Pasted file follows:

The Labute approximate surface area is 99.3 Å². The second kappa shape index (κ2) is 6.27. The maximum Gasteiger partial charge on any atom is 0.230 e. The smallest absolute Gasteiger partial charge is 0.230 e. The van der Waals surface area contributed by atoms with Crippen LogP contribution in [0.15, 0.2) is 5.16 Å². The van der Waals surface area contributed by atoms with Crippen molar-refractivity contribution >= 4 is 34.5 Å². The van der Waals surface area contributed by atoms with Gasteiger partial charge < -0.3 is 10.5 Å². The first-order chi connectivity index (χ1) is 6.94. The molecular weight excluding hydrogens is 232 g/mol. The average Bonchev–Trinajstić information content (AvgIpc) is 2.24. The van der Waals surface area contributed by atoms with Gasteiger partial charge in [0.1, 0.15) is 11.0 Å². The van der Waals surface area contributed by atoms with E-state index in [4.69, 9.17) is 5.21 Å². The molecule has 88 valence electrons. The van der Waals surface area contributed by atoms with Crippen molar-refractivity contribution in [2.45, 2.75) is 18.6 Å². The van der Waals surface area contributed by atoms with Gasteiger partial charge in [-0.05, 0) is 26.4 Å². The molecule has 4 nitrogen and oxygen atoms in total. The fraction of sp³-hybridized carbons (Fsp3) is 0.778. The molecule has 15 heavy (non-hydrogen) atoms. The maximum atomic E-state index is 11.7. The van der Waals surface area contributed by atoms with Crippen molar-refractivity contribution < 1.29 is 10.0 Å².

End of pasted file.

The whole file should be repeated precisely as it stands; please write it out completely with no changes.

The Labute approximate surface area is 99.3 Å². The second kappa shape index (κ2) is 6.27. The maximum Gasteiger partial charge on any atom is 0.230 e. The smallest absolute Gasteiger partial charge is 0.230 e. The van der Waals surface area contributed by atoms with Crippen LogP contribution in [0.15, 0.2) is 5.16 Å². The van der Waals surface area contributed by atoms with Crippen molar-refractivity contribution >= 4 is 34.5 Å². The van der Waals surface area contributed by atoms with Gasteiger partial charge < -0.3 is 10.5 Å². The first-order chi connectivity index (χ1) is 6.94. The molecular weight excluding hydrogens is 232 g/mol. The average Bonchev–Trinajstić information content (AvgIpc) is 2.24. The van der Waals surface area contributed by atoms with Gasteiger partial charge in [0.1, 0.15) is 11.0 Å². The van der Waals surface area contributed by atoms with E-state index in [4.69, 9.17) is 5.21 Å². The molecule has 88 valence electrons. The van der Waals surface area contributed by atoms with Crippen molar-refractivity contribution in [2.45, 2.75) is 18.6 Å². The van der Waals surface area contributed by atoms with Gasteiger partial charge in [-0.05, 0) is 26.4 Å². The molecule has 4 nitrogen and oxygen atoms in total. The fraction of sp³-hybridized carbons (Fsp3) is 0.778. The molecule has 15 heavy (non-hydrogen) atoms. The maximum atomic E-state index is 11.7. The van der Waals surface area contributed by atoms with Crippen molar-refractivity contribution < 1.29 is 10.0 Å².